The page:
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'Black Widow' Is a Regression for the MCU—Figuratively and Literally
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‘Black Widow’ Is a Regression for the MCU—Figuratively and Literally

A review of the latest Marvel movie.

The post-Endgame MCU landscape has been all about exploration, with the studio that’s become famous for their uniformity of quality and style attempting to find a way to keep viewers interested by breaking from that very style. It’s worked to varying degrees: WandaVision started strong before faltering, Falcon and the Winter Soldier failed miserably, and Loki has been interesting and (fingers crossed) might remain so. As such, it’s a bit odd to see Black Widow, the latest entry in the Marvel Cinematic Universe, revert to the same old Marvel style. It’s fine; with a mix of laughs, touching moments, and action. But it’s already been done, and now that we’ve seen Marvel toy with its format, it feels less like a continuation and more like a regression.

The movie is also a regression in an even more literal sense: taking us back in time to a pre-Avengers: Infinity War MCU, in which the Avengers are split and the titular Black Widow, aka Natasha Romanoff (Scarlett Johansson), is on the run after getting on the wrong side of the world’s governments during the events of Captain America: Civil War. She finds a mysterious package of vials sent to her by her adopted sister Yelena Belova (Florence Pugh), and discovers that the Soviet “Black Widow” program that kidnapped her as a child and turned her into an assassin was not destroyed but has gone even deeper underground. Romanoff and Belova team up with former Black Widow Melina Vostokoff (Rachel Weisz) and the USSR’s Captain America, Red Guardian Alexei Shostakov (David Harbor), who had posed as their parents during an undercover mission in the 1980s, to take down the Black Widow program.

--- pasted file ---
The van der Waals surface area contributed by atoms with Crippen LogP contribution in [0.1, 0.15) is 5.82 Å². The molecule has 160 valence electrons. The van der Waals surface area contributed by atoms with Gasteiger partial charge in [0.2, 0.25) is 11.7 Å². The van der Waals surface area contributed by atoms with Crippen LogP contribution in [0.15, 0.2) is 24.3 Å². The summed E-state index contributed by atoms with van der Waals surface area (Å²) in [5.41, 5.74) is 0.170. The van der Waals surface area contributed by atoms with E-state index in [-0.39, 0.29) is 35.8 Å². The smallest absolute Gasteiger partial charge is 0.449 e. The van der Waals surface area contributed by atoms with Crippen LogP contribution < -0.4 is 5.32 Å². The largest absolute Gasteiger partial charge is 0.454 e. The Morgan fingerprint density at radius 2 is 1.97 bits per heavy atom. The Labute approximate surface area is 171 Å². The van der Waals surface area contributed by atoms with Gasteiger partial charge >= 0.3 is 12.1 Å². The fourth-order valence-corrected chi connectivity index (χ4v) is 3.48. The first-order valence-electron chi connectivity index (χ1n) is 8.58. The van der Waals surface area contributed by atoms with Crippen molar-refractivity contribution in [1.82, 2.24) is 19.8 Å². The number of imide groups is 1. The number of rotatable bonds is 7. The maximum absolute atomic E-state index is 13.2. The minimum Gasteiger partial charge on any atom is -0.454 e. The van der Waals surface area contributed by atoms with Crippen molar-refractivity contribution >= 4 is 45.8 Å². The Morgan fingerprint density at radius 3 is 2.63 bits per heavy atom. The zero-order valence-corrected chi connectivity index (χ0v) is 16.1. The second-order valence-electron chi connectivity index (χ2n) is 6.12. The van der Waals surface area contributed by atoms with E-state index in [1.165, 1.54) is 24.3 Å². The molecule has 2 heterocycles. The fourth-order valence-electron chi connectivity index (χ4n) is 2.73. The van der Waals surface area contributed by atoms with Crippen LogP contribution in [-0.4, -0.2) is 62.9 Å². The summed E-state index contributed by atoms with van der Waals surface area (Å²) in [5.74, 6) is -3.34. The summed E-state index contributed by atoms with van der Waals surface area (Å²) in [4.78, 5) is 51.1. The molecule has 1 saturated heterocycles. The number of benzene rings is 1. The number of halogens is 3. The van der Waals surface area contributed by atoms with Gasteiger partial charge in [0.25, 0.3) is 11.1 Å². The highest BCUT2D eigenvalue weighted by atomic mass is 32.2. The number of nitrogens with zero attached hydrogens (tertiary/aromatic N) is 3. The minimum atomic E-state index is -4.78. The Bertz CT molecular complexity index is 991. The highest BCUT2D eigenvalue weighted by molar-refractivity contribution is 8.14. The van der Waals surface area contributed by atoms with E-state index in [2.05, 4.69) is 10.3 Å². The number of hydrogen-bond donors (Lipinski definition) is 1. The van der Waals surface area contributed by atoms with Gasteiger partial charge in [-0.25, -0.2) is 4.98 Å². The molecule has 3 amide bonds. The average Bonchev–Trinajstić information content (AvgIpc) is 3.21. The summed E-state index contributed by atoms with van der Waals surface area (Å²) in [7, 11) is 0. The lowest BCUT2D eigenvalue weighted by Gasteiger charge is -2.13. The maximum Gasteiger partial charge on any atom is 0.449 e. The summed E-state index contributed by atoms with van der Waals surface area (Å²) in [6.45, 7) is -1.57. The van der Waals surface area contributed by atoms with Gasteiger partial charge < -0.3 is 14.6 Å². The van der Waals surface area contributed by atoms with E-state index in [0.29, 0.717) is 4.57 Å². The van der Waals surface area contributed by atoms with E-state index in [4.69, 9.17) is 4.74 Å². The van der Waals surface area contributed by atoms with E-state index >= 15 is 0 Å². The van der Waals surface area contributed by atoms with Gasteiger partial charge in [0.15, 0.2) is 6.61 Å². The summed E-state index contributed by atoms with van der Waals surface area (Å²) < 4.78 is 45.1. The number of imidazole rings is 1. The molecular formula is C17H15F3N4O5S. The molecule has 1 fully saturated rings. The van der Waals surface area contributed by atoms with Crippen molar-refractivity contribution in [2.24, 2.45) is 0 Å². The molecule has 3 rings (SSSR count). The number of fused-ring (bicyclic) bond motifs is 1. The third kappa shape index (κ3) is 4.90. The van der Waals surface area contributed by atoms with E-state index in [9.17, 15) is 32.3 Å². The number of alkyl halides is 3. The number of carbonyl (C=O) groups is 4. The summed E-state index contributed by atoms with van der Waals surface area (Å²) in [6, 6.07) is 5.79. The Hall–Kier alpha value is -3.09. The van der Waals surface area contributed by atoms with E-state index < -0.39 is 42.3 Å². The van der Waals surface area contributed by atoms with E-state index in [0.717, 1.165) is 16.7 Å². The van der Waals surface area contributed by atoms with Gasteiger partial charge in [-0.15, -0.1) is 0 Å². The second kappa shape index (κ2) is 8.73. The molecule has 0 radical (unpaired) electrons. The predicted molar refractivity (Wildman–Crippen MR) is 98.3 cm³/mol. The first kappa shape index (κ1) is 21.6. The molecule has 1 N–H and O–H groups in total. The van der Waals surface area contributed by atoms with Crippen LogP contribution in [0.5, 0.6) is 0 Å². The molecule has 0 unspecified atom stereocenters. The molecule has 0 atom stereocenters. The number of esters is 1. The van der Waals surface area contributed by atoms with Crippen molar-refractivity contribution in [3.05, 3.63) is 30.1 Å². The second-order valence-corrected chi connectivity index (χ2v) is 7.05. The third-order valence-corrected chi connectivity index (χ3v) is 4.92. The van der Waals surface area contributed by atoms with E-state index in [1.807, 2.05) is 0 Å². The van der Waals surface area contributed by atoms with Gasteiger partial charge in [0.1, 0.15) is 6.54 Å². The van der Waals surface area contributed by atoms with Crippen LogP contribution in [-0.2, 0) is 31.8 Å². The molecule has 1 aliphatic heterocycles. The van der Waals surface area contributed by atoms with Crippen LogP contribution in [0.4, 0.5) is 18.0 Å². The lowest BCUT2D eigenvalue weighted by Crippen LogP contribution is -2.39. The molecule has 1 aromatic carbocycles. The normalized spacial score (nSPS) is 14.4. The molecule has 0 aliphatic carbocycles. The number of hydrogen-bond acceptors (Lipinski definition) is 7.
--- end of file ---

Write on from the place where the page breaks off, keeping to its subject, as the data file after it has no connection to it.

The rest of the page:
To Marvel’s credit: Big budgets get you great actors and actresses. The cast is phenomenal. The actors are wonderful individually and have great chemistry together, bringing to life an odd little dysfunctional family; Johansson and Pugh form the emotional heart of the film as comically bickering estranged sisters who reconnect.

But it’s all the same. Natasha and Yelena bicker and crack jokes like Tony Stark and Captain America, Gamora and Nebula, and almost every other Marvel property to precede them.

These comic retreads weaken an already thin plot. First the crew has to break Shostakov out of prison in a convenient action sequence to save the plot from not having too long go by without on-screen spectacle. Then they infiltrate the villain’s sky fortress with Mission Impossible-style face masks, only for it to be announced that Natasha can’t attack the bad guy because he has a pheromone lock in all the Black Widows—they literally can’t attack him if they can smell him. Sound dumb? It is. Why doesn’t she cover her nose in some way? Because intentionally breaking it looks cooler. These plot contrivances are patently silly, designed not with any sort of logic in mind but just because it will play better with the audience. The most egregious example may be a scene in which internationally famous fugitive Romanoff and Belova openly discuss Natasha being a member of the Avengers and the fact that they’re both trained killers in front of a store owner. It’s good banter—poking particular fun at Natasha’s “hero poses”—but makes no sense coming from two people trained in spycraft who are trying to stay hidden. 

If you like Marvel movies, you’ll like Black Widow. Because it’s exactly the same as everything else you like about the series. But if you’re tired of the MCU doing the same old, same old: Watch Loki—it’s the better Marvel property out now—and hope that Black Widow is only a temporary setback in Marvel’s apparent creative progression.

Alec Dent is a former culture editor and staff writer for The Dispatch.